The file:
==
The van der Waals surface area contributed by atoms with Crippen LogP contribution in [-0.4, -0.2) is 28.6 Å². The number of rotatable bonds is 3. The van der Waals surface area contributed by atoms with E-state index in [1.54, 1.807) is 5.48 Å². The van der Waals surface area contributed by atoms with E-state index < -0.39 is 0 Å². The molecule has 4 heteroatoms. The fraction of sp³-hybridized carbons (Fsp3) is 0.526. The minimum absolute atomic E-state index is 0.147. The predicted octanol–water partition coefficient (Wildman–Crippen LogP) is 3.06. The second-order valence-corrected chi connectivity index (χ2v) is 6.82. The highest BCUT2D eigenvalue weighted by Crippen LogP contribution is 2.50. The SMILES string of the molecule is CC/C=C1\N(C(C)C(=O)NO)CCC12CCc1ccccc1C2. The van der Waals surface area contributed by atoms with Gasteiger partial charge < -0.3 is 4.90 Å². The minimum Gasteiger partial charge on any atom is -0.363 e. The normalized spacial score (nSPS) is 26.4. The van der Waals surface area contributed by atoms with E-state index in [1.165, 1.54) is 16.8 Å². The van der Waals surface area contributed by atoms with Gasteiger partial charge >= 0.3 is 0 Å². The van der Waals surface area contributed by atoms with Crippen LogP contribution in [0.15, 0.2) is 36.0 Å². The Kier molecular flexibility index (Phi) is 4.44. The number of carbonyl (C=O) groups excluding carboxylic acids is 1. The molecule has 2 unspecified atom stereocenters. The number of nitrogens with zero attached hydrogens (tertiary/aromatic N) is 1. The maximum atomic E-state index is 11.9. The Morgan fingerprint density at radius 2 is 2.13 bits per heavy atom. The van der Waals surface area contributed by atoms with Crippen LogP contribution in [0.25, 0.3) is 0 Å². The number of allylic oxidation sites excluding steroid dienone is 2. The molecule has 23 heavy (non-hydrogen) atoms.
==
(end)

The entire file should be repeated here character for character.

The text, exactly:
The van der Waals surface area contributed by atoms with Crippen LogP contribution in [-0.4, -0.2) is 28.6 Å². The number of rotatable bonds is 3. The van der Waals surface area contributed by atoms with E-state index in [1.54, 1.807) is 5.48 Å². The van der Waals surface area contributed by atoms with E-state index < -0.39 is 0 Å². The molecule has 4 heteroatoms. The fraction of sp³-hybridized carbons (Fsp3) is 0.526. The minimum absolute atomic E-state index is 0.147. The predicted octanol–water partition coefficient (Wildman–Crippen LogP) is 3.06. The second-order valence-corrected chi connectivity index (χ2v) is 6.82. The highest BCUT2D eigenvalue weighted by Crippen LogP contribution is 2.50. The SMILES string of the molecule is CC/C=C1\N(C(C)C(=O)NO)CCC12CCc1ccccc1C2. The van der Waals surface area contributed by atoms with Gasteiger partial charge < -0.3 is 4.90 Å². The minimum Gasteiger partial charge on any atom is -0.363 e. The normalized spacial score (nSPS) is 26.4. The van der Waals surface area contributed by atoms with E-state index in [1.165, 1.54) is 16.8 Å². The van der Waals surface area contributed by atoms with Gasteiger partial charge >= 0.3 is 0 Å². The van der Waals surface area contributed by atoms with Crippen LogP contribution in [0.15, 0.2) is 36.0 Å². The Kier molecular flexibility index (Phi) is 4.44. The number of carbonyl (C=O) groups excluding carboxylic acids is 1. The molecule has 2 unspecified atom stereocenters. The number of nitrogens with zero attached hydrogens (tertiary/aromatic N) is 1. The maximum atomic E-state index is 11.9. The Morgan fingerprint density at radius 2 is 2.13 bits per heavy atom. The van der Waals surface area contributed by atoms with Crippen LogP contribution in [0.25, 0.3) is 0 Å². The number of allylic oxidation sites excluding steroid dienone is 2. The molecule has 23 heavy (non-hydrogen) atoms.